Child’s Rocking Chair with FolkArt Milk Paint

Thanks to Plaid Crafts for sponsoring today’s post. All opinions are honestly my own.

Friends, I am so excited about today’s project! Remember when I had the opportunity to tour Plaid’s Headquarters back in March and get a sneak peek at all kinds of fun new paints hitting the market this spring? Today, I get to tell you all about the new FolkArt Milk Paint and show you how I used it to make a special project for my best friend Erin’s little princess.

Painted Chair with FolkArt Milk Paint

What’s so special about FolkArt Milk Paint?

I’m glad you asked! It’s is the first milk paint on the market that is manufactured as a convenient, pre-mixed casein-based paint. It will not spoil like the powdered ready-to-mix milk paint brands. Plus, it’s totally non-toxic; unlike other milk paints it does not require hazardous materials or inhalation warnings on the package. It’s ready to use right from the bottle and can create a variety of looks: everything from a distressed aged finish to a smooth finish.

FolkArt Milk Paint comes in 33 warm, rich color choices designed to reflect the tradition of the American Craftsman.


You can use it on raw wood or even on previously finished surfaces when paired with Bonding Primer.

Here’s how I used it to make a painted rocking chair for a very special little lady!


You’ll Need:

FolkArt Milk Paint {Pink Dogwood}
FolkArt Milk Paint Finishing Oil
FolkArt Milk Paint Brushes
Soft, lint-free cloth
400 grit sandpaper
Unfinished wooden rocking chair
Optional: grey FolkArt Home Decor Chalk Paint and fine paintbrush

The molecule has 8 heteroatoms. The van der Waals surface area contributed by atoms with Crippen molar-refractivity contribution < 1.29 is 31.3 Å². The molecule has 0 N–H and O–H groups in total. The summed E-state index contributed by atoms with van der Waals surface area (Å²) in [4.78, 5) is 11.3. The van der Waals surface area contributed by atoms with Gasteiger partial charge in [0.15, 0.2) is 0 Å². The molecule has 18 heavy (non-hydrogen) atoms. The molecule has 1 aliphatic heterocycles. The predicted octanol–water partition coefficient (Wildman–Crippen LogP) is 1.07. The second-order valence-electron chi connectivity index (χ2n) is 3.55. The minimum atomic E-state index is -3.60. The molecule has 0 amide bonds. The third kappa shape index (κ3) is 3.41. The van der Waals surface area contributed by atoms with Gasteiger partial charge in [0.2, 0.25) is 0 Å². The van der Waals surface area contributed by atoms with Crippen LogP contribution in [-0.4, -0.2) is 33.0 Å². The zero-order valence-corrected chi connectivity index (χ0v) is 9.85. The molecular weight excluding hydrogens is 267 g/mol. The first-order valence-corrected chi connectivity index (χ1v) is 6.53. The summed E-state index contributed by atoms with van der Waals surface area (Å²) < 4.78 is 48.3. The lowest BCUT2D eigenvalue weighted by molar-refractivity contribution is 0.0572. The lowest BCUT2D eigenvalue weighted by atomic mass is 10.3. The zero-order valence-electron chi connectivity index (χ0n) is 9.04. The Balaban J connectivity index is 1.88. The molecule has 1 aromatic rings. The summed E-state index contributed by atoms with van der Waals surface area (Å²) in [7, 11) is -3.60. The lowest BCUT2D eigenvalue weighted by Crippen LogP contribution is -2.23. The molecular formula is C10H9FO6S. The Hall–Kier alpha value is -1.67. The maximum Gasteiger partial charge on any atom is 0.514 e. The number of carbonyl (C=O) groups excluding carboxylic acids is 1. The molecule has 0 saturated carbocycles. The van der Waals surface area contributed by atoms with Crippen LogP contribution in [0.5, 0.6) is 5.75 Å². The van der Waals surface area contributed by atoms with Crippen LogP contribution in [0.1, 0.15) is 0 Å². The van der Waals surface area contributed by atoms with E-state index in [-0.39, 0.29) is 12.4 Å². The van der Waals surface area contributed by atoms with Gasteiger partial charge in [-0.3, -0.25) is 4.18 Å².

FolkArt Milk Paint

Here is the chair I started with. It’s adorable and just the perfect size for my smallest “niece” Claire. Her room is decorated in a soft teal with white, pink, and grey accents, so I thought a baby pink chair would look super cute next to her little bookshelf.


Step 1: Sand your surface.

You can do this by hand if you like, but for a project this size I prefer to use my cordless power sander because it saves me all kinds of time and effort. Fortunately, the chair itself was already pretty smooth when I bought it, but it had some stamped branding on the back that had to go.


After a little bit of sanding, you’d never know it was there in the first place! I also made sure there were no rough edges or splinters that could hurt sweet baby Claire. When I was finished sanding, it was as smooth as a baby’s…well, you can imagine.


Step 2: Apply a coat of FolkArt Milk Paint.

The FolkArt Milk Paint brushes are made of 100% natural hog hair and specially designed to work with this Paint and the rounded corners help eliminate brush marks. I used the larger of the two brushes, the 2″ size, and brushed the paint evenly onto my surface in the same direction as the grain of the wood. Although it looks like paint, it feels a lot like using a stain because of its thin consistency. Let this coat dry for 30 minutes before moving on. If you happen to be working with a previously sealed surface, you’ll want to apply FolkArt Milk Paint Bonding Primer & Sealer and allow it to dry for approximately four hours prior to brushing on your paint.

Step 3: Apply a second coat of Milk Paint and let it dry for 30 more minutes.

This should give you nice coverage while still allowing the wood grain to show through a little bit. You’ll know the paint is dry because instead of looking glossy, it will have a dead flat finish. FolkArt Milk Paint will cure to the surface in 24 hours.